"I Finished My Homework"
Hear those magic words with a minimum of poking and prodding
By Abby Margolis Newman, Scholastic Parents
Doing homework independently. Sounds like an unfamiliar concept these days, doesn’t it? Margaret Briggs, a mother of two boys from Roxbury, Connecticut, recalls that from the first day homework started coming home, her older son Benjamin (now 11) delayed, complained, and repeatedly asked for help and attention from his mother. Briggs felt herself becoming too involved in her son’s homework. After a few years of trial and error, she recently found an effective way to draw the line: "I remind him that I already completed the sixth grade, and I don’t need to do it again. So I’ll help him with directions if he needs it, but I won’t check over his math or write paragraphs."
Cathy Vatterott, Ph.D., professor of education at the University of Missouri at St. Louis, likes this approach. When your child begs for help, "be straightforward," she says. "Tell her, ‘Mom’s not taking algebra this year.’ Then let her know you will be available for questions or proofreading, but that she needs to complete the work the best she can by herself."
Of course, homework help should be age-dependent, decreasing in intensity as your children get older. Your first grader may need you to sit down with her each day in order to make sure she understands her assignment and has the materials necessary to complete it, while your fifth grader should be able to work independently. But children of any age can feel overwhelmed or confused by homework from time to time. Assist by reviewing directions and helping to set priorities.
The 10-Minute Rule
Part of the issue, say many teachers and education experts, is that children are often being given too much homework too soon. The National Education Association (among other organizations) recommends no more than 10 minutes of homework per grade level per night. In other words, a second grader should be spending about 20 minutes a day on homework, and a sixth grader no more than an hour.
If you find that this 10-minute rule is greatly being exceeded, that assignments are going unfinished, or that exhaustion and frustration levels (both your child's and your own) are running high — it's time to talk to the teacher. She may need to modify the type or amount of work; or your child may need some extra help in certain areas. "If a student is struggling to complete what I’m giving him at night, I want to know about it," says Betsy Rogers, a first and second grade teacher in Birmingham, Alabama, who was the 2003 National Teacher of the Year. "Parents and teachers should work together to avoid turning homework into a nightly battle."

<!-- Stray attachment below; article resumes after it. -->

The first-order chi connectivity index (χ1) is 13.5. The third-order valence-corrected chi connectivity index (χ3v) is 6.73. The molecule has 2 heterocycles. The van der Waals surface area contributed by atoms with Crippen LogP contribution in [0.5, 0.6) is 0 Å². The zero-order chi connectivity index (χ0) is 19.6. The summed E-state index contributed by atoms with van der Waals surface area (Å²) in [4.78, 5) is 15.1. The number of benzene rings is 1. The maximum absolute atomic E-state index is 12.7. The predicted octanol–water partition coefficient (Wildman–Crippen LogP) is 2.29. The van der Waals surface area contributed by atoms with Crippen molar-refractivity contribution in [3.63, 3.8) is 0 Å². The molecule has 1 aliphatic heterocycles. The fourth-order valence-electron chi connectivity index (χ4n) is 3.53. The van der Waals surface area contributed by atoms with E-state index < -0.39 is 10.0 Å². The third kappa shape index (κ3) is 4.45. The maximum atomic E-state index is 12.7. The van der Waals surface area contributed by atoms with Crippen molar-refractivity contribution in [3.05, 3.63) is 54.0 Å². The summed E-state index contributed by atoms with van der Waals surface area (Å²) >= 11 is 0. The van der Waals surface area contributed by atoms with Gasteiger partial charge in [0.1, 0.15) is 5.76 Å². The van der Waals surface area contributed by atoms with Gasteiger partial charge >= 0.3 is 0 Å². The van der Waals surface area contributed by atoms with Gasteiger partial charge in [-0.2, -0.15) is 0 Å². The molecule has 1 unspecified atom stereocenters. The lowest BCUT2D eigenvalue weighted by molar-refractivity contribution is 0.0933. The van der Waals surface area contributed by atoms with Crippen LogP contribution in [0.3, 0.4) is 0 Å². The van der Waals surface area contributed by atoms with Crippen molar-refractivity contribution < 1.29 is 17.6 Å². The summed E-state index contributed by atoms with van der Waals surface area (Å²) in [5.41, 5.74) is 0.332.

It’s important to tell the teacher if your child consistently needs your intervention to do his work. "If your child can’'t complete homework without help, try to determine if the assignment is too hard, if the directions are unclear, or if he didn’t understand the information when it was taught in class," says Vatterott. Teachers want this kind of feedback, she points out, and most will be happy to give a child a chance to redo an assignment.
Every Child Is Different
Another landmine in the field of homework involves parental expectations. My oldest child, Jonah, a fourth grader, has always been self-motivated when it comes to schoolwork. He comes home from school, unpacks his backpack, sits at the table and does his homework, without a single word of prompting. For his third-grade brother, Aaron, doing homework is akin to getting his fingernails pulled out, one by one. So, my approach to Aaron is necessarily different. I need to be more involved, more vigilant, more patient. I ask questions, offer encouragement, and check in regularly on progress.
Dealing with siblings with such vastly divergent styles can be challenging. "Know thy child" is the most important commandment for parents, according to clinical psychologist Ruth Peters, Ph.D. Pay attention to each child's personal study habits. For example, don't hover over a self-starter, but do let a wildly energetic kid ride her bike for 15 minutes after school before settling down to do homework.
Tips for Easing Angst
Whether the kitchen table is Homework Central or your child works better in the quiet of his own room, there are several things you can do to ensure that assignments are completed with maximum efficiency and minimum angst. Click here to read some helpful tips!
"There’s a fine line between helping and doing too much for kids, so they're not learning," says teacher Betsy Rogers. Walking that line may take some adjustment, but finding the right balance will result in less chaos and more self-sufficient kids in the long run.